Why VC Fund Palo Santo Won’t Invest In Canadian Companies That Are Quick To Go Public

Curious about the strategies of venture capital (VC) funds with a psychedelic focus? I have been too, and recently had the opportunity to have some of my questions answered in an interview with Palo Santo co-founder and partner Tim Schildt

Palo Santo was founded by Schildt and partners Daniel Goldberg, Tony Eisenberg, and Zack Lomis and to date has raised $45 million, with $18 million currently deployed in the psychedelic sector. 

Schildt started his career in investment banking focused on the life sciences and healthcare sectors and says much of what he learned while working at firms like JP Morgan and Madison Dearborn Partners translates to his work in the emerging space.

 “Suffice to say my career has largely focused on the healthcare space, which I think has been really beneficial for psychedelics, since we’re seeing these [companies] go largely a healthcare and even biotech-type route.”

Schildt anticipates that many people invested in psychedelics will be “sorely disappointed” by how they are selecting companies and picking opportunities, especially if they are looking for short-term gains. 

“The way you vet these types of businesses is very, very different from most industries; definitely different from cannabis and crypto, especially,” he said.

The Need For A Focused VC Fund

Palo Santo comes out of the Bridge Investments ecosystem, a VC fund run by Daniel Goldberg for more than 10 years “with a successful track record.” Although Palo Santo is focused on a new industry, the level of experience among its partners is high, and it’s “not their first rodeo” when it comes to investing in early-stage companies, according to Schildt.

The decision to create a fund with a psychedelic focus stemmed from the idea that psychedelic therapy for mental health treatment would be too novel for more traditional VCs to get behind: “This is such a paradigm shift relative to what you’ve seen out there previously. I do think it makes sense to have a vertical-specific, industry-specific fund focused on the space… these are such novel mechanisms of action, especially at the receptor, that having deep domain knowledge around that makes a big difference.”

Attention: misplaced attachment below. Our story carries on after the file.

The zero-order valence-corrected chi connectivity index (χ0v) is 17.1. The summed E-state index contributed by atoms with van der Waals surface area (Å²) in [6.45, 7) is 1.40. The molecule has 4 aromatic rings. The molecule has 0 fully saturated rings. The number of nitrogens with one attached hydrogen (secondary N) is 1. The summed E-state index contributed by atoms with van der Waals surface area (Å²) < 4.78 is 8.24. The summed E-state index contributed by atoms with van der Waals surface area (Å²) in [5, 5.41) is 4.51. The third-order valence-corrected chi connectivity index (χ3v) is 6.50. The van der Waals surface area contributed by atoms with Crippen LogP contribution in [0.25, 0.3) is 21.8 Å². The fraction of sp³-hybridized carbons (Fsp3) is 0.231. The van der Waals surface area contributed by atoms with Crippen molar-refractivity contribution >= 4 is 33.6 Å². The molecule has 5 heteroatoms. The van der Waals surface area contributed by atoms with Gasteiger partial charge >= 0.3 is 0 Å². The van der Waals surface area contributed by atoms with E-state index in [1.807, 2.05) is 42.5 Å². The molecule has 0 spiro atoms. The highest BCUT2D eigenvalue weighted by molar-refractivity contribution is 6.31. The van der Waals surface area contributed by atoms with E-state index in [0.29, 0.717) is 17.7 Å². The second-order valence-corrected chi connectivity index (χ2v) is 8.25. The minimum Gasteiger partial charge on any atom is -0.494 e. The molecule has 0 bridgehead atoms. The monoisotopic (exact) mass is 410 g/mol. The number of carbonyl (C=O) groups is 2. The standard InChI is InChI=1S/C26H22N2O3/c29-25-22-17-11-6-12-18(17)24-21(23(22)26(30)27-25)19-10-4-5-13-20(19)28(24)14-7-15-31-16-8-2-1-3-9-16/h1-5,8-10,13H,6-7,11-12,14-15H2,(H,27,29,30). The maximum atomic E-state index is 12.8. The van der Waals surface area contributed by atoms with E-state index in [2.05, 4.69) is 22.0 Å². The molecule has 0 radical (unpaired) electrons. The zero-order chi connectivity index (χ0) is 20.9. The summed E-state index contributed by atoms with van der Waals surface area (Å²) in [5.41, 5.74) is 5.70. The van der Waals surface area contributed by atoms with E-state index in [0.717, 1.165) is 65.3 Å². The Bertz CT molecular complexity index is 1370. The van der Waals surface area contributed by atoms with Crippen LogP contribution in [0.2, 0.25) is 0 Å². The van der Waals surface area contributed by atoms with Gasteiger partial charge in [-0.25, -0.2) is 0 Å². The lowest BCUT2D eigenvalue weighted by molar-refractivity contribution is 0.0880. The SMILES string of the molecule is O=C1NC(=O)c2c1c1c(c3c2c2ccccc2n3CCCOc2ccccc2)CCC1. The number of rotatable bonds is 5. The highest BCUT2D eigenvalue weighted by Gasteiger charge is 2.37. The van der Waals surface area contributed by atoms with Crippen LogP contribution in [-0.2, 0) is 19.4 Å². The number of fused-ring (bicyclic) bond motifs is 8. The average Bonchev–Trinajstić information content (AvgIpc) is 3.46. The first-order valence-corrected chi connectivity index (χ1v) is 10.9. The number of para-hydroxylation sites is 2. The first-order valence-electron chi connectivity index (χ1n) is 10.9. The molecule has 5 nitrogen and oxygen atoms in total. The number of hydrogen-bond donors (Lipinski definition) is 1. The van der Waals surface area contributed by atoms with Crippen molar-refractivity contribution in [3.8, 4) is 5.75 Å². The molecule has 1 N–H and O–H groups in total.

That domain knowledge is captured in Palo Santo’s advisory team of scientists, researchers, doctors, and psychiatrists including Dr. Julie Holland, Dr. Charles Nichols, Dr. David Sherman, and Dr. John Graden.

How Palo Santo Deploys Its Money

Across the various silos in the psychedelic industry, Palo Santo currently has about 80 percent of its money invested in biotech companies, but has a few other companies in the mix, like Doubleblind, a print magazine and media company, and Fluence, a company offering continuing education programs in psychedelic therapy. Companies with a tech focus also play an important part.

One characteristic Schildt said Palo Santo actively avoids when looking at potential portfolio companies are if they have been quick to go public in Canada: “One big thing we shifted away from in the early days of Palo Santo when the opportunity was much smaller—we didn’t love this trend—but there was certainly a trend to rapidly go public in Canada. Now, that’s kind of a non-negotiable for us.”

Schildt says it’s a play he’s seen many times: “They show a cap table, they quote the round in terms of price per share, and it’s like, ‘we’re going to go public.’ It’s an immediate no [for us]. I think that misaligns incentives, and I think a lot of companies get orphaned on Canadian stock exchange… I think they’re leaving a ton of value on the table.”

Watch the conversation in its entirety to learn more about how Palo Santo vets psychedelic companies before investing, and why it’s avoiding this trend. 

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